At age 36, the most experience I’ve had in gardening has been a pot of cilantro and a few other potted flowers that I grew on the back deck of an apartment. However, being a homeowner of over three years, I decided it was time to give the “builder basic” landscaping an upgrade–something with color, depth, and variety.
For our recent birthdays, my wife and I each received a little cash (thank you, Aunt Meghan!) and we wanted to make the most out of it that we could, so we thought investing it in our home would be the way to go.
With absolutely no idea of what I was getting into, I went to my front yard to take “Before” photographs and attempted to identify the existing plants. I was confident that the crepe myrtles in my flower bed were, in fact, crepe myrtles, but I was (and still am) less confident that I have positively identified the other shrubs. Laying dormant, I learned, were a nice collection of yellow daylilies.
Next, I used a Google Maps satellite image to draw out a map of the flower bed and mapped out my current assortment of vegetation, giving me an idea of the canvas I had to play with once we arrived to the nursery. Here’s a look at the before image:
Next, I piled the family into the car to head to home depot to select some flowers. There we found a beautiful array of choices. After a half hour of exploration, we decided on a bright and bold palette of white petunias, yellow miniature marigolds, vibrant pink cyclamen, and deep blue pericallis. These selections were modestly priced and helped us to stick to our budget of <$150 for flowers. Next, I’ll breakdown the cost and our haul.
Home Depot Haul Breakdown:
|4x Flats of 12 (48)||White Petunia||$12.48||$49.92|
|2x Flats of 12 (24)||Yellow Marigold||$12.48||$24.96|
|5x 1.63 Pt||Pink Cyclamen||$4.98||$24.90|
|3x 2.55qt||Blue Pericallis||$7.98||$23.67|
|2x cu ft||Garden Soil||$3.97||$7.94|
After Returning home around 5PM, I began the task of planting. This involved digging large and deep holes for the Cyclamen and Pericallis, and a long and narrow trench for the pentunias and marigolds. As I removed some of the Texas clay, I filled holes with a layer of the garden soil, planted each flower, and then filled and covered with additional soil. During this process I found a good layer of top soil from years of decomposed mulch sitting atop a layer of clay that reminded me of my high school art class, almost the exact same color and viscosity.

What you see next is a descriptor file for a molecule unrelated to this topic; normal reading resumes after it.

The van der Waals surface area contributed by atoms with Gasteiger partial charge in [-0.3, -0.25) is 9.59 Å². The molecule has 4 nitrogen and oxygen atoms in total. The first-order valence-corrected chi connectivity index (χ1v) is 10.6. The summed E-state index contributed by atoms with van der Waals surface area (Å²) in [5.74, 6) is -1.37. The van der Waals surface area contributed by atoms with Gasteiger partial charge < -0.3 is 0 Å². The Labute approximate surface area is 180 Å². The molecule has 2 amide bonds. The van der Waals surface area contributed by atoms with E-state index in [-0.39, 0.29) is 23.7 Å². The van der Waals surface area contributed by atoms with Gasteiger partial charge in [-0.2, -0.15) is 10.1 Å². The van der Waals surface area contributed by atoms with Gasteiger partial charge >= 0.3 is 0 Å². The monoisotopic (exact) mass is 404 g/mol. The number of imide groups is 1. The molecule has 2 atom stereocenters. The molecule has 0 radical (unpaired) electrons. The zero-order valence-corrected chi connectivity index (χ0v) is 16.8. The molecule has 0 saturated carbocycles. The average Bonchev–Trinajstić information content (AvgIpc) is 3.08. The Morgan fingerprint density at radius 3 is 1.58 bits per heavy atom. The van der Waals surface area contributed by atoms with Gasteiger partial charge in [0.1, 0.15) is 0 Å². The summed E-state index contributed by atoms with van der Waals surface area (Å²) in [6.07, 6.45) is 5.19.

Darkness fell as I was rounding out my planting, but I adjusted my floodlight so I could finish the task. As I was finishing, I realized my spacing had yielded a few extra pentunias and marigolds, so I used an empty flower pot sitting in the garage to add some color to our front porch. I filled the bottom with some of the clay I had unearthed, and filled it with the remaining garden soil. Once finished, I watered it all generously with a handheld watering can. The flower bed in which these flowers reside is equipped with a soaker line from our automated sprinkler system, so keeping them watered should be a breeze once I am able to dial in the appropriate watering pattern (if you have any pro tips, please get in touch or leave them in the comments below).
This morning, after making coffee, I was able to inspect the fruits of my labor as I went to pick up the Sunday paper. Here are a few photographs as well as a before/after composite of my crude PowerPoint landscaping map.
Here’s a Before and After of the landscaping map and curbside view of the house:
With the planning and planting of these flowers complete, my gardening adventure has just begun. I’m excited to see what I learn through the spring and summer!